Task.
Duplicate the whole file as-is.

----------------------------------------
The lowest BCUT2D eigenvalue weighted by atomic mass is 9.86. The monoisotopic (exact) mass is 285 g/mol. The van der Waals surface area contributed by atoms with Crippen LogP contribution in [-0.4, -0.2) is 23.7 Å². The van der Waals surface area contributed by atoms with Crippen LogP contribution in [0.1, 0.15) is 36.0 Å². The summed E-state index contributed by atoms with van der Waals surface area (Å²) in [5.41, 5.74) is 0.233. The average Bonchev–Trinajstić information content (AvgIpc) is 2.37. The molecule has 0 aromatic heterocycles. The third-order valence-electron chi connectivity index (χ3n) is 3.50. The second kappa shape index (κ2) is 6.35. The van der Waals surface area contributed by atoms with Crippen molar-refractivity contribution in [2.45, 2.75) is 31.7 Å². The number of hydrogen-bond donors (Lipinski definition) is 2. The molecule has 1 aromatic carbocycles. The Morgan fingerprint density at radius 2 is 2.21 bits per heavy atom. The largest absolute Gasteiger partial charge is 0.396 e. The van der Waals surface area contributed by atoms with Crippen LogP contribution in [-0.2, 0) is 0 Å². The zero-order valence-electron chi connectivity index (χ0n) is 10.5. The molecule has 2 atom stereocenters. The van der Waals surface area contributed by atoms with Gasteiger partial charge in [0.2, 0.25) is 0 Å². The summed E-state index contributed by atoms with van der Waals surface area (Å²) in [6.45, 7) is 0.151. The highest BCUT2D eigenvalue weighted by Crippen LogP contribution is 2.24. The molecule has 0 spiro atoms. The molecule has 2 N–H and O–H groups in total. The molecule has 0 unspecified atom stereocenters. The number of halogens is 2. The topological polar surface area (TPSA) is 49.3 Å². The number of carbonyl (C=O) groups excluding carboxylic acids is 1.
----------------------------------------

The lowest BCUT2D eigenvalue weighted by atomic mass is 9.86. The monoisotopic (exact) mass is 285 g/mol. The van der Waals surface area contributed by atoms with Crippen LogP contribution in [-0.4, -0.2) is 23.7 Å². The van der Waals surface area contributed by atoms with Crippen LogP contribution in [0.1, 0.15) is 36.0 Å². The summed E-state index contributed by atoms with van der Waals surface area (Å²) in [5.41, 5.74) is 0.233. The average Bonchev–Trinajstić information content (AvgIpc) is 2.37. The molecule has 0 aromatic heterocycles. The third-order valence-electron chi connectivity index (χ3n) is 3.50. The second kappa shape index (κ2) is 6.35. The van der Waals surface area contributed by atoms with Crippen molar-refractivity contribution in [2.45, 2.75) is 31.7 Å². The number of hydrogen-bond donors (Lipinski definition) is 2. The molecule has 1 aromatic carbocycles. The Morgan fingerprint density at radius 2 is 2.21 bits per heavy atom. The largest absolute Gasteiger partial charge is 0.396 e. The van der Waals surface area contributed by atoms with Crippen LogP contribution in [-0.2, 0) is 0 Å². The zero-order valence-electron chi connectivity index (χ0n) is 10.5. The molecule has 2 atom stereocenters. The van der Waals surface area contributed by atoms with Gasteiger partial charge in [0.2, 0.25) is 0 Å². The summed E-state index contributed by atoms with van der Waals surface area (Å²) in [6.45, 7) is 0.151. The highest BCUT2D eigenvalue weighted by Crippen LogP contribution is 2.24. The molecule has 0 spiro atoms. The molecule has 2 N–H and O–H groups in total. The molecule has 0 unspecified atom stereocenters. The number of halogens is 2. The topological polar surface area (TPSA) is 49.3 Å². The number of carbonyl (C=O) groups excluding carboxylic acids is 1.